“But,” he adds, “I’ll tell you this: if you don’t stop thinking like that, one day you’re going to find yourselves in the same situation they’re in!”
What then? Does our Lord have some better “explanation”? Actually, he doesn’t. Or at least if he does he doesn’t tell us about it. Instead, he tells us a rather strange little story about a fig tree. This tree is barren—which is to say, it’s useless. It cumbers the earth, uses up resources and produces nothing.
“Yank it out and burn it,” the landowner says, reasonably enough.
“Wait!” says the gardener. “Let it alone for one more year!”
Nor is that all, for the gardener himself will put some effort and resources of his own into this—“Let it alone… until I dig round it and put manure on it. If it bears fruit next year, well and good; but if not, you can cut it down.”
And there the little story ends. No certainty is offered, no promises, only a modest hope and a plea for patience.
So how are we to explain such tragedies as those we are speaking about? Well, perhaps we need to learn from the man on television who said of the Christchurch shootings, “I can’t talk about it.” Or from what we’re told of Job’s friends, who did fine so long as they didn’t say anything, but really screwed up when they started to talk. But perhaps above all we need to learn from our Lord, who offered no explanation, but only a plea for patience. The truth is, we cannot “explain” the Christchurch shootings—or Hiroshima and Nagasaki, or the Holocaust, or any of the other hideous atrocities that litter human history—and especially we cannot “explain” them if by “explain” we mean, “show how they were good things really”. They weren’t.
Why do we seek God at all? Is it because God “explains” things? I doubt it. I think we seek God because we want God. We long for ultimate love, for faithfulness at the heart of the universe. We seek God because, as the psalmist put it this morning, we are thirsty for God:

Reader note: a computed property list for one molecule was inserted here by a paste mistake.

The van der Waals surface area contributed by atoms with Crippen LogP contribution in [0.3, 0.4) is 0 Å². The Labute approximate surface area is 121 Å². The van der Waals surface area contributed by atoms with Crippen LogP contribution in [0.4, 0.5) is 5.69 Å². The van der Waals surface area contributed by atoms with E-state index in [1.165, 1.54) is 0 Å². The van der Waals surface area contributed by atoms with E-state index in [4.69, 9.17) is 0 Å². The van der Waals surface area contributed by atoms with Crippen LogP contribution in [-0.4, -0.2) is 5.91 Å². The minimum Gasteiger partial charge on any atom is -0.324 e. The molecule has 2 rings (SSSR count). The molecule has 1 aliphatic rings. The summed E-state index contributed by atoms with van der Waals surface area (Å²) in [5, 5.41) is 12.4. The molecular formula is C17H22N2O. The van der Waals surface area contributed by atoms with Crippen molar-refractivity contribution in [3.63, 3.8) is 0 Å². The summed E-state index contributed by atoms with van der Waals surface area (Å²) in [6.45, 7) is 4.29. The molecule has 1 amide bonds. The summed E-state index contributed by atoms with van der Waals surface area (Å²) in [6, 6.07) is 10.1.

My flesh also faints for you
as in a dry and thirsty land where there is no water.
The Song of Songs has it right. We seek God (and incidentally, God seeks us) as lovers. And what is the quality of love? Paul said it simply enough—“love is patient”. Which brings us back to our gospel passage and the odd little story that Jesus told. If God is our lover, and we love God, then we must do what lovers always have to do, and be patient with each other. We all know—God knows, and I certainly know it!—that God has to be patient with us, with me. How about us in return exercising some patience with God?
That doesn’t mean trying to pretend that there are no problems or questions—questions such as the Psalmist asks again and again, “Why?” “Why do the wicked prosper?” questions such as Our Lord himself asks as he hangs on the cross, “My God, my God, why have you forsaken me?” But it does mean being willing to live with those questions. It means being willing to address them to God, frankly expressing our fear, our disappointment and our anger, just as the psalmist and our Lord do. One of the great mistakes we can make in prayer is to suppose that we always must be polite, however badly we feel. That is a sure way to end any relationship. Whatever we have to offer, however awful, God is presumably big enough to take it.